When we sit down for a meal, it has become common practice to give thanks for those that have prepared the meal in front of us. However, do we go beyond those that have cooked the food to those that planted, nurtured and harvested the food? Do we thank our farmers enough for growing the corn, soybeans, wheat, vegetables and fruits along with caring for our animals?

As sisters that grew up on a farm, we have always appreciated where we came from and the soil under our feet. However, after losing our father, Tim Thomas, in a farming accident in 2009, we decided to dedicate our lives to telling the story of agriculture. Today is National Agriculture Day and we invite you to learn something new about agriculture today and to thank a farmer. If you don’t know a farmer, pray for them as they prepare for planting in the coming months or send a good thought their way when there is too much rain or not enough. You can also show your appreciation by remaining patient as your drive behind a tractor traveling from field to field.

Farmers never have a day off–from planting the crops to caring for the land, worrying about the weather, staying up late in the cold to watch a cow have her baby calf to preparing for a days work before the sun rises and harvesting after the sunset. And the worry of the weather, it’s constantly on their minds even in the winter on how much snow will fall and replenish the soil in the their fields. We heard something true recently, “mother nature never takes a day off” and neither do farmers.

Today is National Agriculture Appreciation Day but really, to us and many others, every day is agriculture appreciation day. Every day the farmer gets up to tend to his crops or livestock to make sure they are safe and prospering for us. We are consumers, almost everything we use in our day starts with the farmer. We want to help consumers understand the work of the farmer.

Below are a few fun facts and websites we wanted to share with you as you learn more about where your food comes from and the families that grow the crops and/or raise the animals. If you have questions, ask a farmer or do your part as a consumer and research the facts before assuming what you hear is true. We have the luxury of having an abundant, safe and affordable food supply in the United States and we need to remember to thank our American farmers for their hard work and dedication.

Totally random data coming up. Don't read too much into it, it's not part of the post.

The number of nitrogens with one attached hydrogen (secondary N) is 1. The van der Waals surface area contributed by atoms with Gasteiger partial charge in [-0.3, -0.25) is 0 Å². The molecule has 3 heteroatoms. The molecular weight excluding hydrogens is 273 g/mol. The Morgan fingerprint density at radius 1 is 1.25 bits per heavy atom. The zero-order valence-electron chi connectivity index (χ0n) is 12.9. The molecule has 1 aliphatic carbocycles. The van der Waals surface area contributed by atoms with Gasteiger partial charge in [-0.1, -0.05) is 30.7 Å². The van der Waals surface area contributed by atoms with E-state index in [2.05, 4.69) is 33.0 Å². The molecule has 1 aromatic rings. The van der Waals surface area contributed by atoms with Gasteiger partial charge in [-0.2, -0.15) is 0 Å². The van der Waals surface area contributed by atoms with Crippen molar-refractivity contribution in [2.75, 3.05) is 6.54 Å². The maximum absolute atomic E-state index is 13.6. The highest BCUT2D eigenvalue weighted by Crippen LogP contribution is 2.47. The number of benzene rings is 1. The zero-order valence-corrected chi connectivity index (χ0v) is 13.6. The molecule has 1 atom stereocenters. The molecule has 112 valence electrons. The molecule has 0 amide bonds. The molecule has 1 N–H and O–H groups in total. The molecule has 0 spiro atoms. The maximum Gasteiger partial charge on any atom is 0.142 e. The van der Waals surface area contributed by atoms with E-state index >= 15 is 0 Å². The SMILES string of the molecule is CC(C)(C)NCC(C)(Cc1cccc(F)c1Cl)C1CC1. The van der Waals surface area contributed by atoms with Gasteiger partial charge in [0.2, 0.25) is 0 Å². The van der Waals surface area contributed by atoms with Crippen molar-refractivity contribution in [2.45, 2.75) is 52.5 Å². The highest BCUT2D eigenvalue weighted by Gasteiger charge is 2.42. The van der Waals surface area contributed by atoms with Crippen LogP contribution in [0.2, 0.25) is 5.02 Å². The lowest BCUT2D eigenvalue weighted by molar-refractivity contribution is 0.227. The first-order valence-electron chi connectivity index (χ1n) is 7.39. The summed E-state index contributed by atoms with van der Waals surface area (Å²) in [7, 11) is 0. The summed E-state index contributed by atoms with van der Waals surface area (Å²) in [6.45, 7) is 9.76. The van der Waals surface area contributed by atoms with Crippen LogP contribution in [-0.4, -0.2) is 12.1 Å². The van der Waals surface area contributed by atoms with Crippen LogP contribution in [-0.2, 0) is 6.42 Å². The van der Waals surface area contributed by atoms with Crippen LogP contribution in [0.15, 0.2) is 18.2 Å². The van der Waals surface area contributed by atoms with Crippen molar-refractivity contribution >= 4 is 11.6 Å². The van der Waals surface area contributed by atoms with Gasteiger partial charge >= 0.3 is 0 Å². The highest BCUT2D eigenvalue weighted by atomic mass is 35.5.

Indiana Agriculture Rankings (According to USDA NASS)
> Ranks 2nd in tomatoes for processing (Red Gold is located in Indiana)
> Ranks 2nd in spearmint
> Ranks 4th in soybeans
> Ranks 4th in total eggs produced
> Ranks 5th for number of pigs
> Ranks 5th in corn for grain

Fun Farm Facts:
> According to the 2007 USDA Agriculture Census, 95% of farms are family owned and operated.
> One acre of soybeans can produce 82,000 crayons.
> In the U.S., we spend less than 10% of our income on food versus 18-25% around the world, according to the U.N. Food and Agriculture Organization.
> There are 29 different cuts of beef that meet government guidelines.
> A cow will produce an average of nearly 7 gallons of milk each day. That’s more than 2,500 gallons each year.
> For every dollar spent on food in America, the farmer sees less than 12 cents.

National Ag Day, http://www.agday.org
U.S. Farmers & Ranchers Alliance, http://www.fooddialogues.com/
Common Ground, http://www.findourcommonground.com
Sarah Sums It Up, http://www.sarahsumsitup.com

53198446cd48a.image

Happy Earth Day 2013!

Today is Earth Day and I will be doing my part by supporting the hands that take care of the land and put food on my table. Farmers are the best stewards of the land. They must take care of the land because it is part of their livelihood. They are responsible for our most precious resource.

Today one farmer feeds 155 people. In 1960, a farmer fed 26 people. Our population is expected to grow to 9.1 billion by the year 2050. Farmers will have to use fewer resources, including fewer land to continue providing food, fuel and fiber for everyone. They’ll do it by continuing to develop new technologies and techniques to help them get the job done. And they will because it is their job.

To sum it up, every single day is Earth Day to a farmer.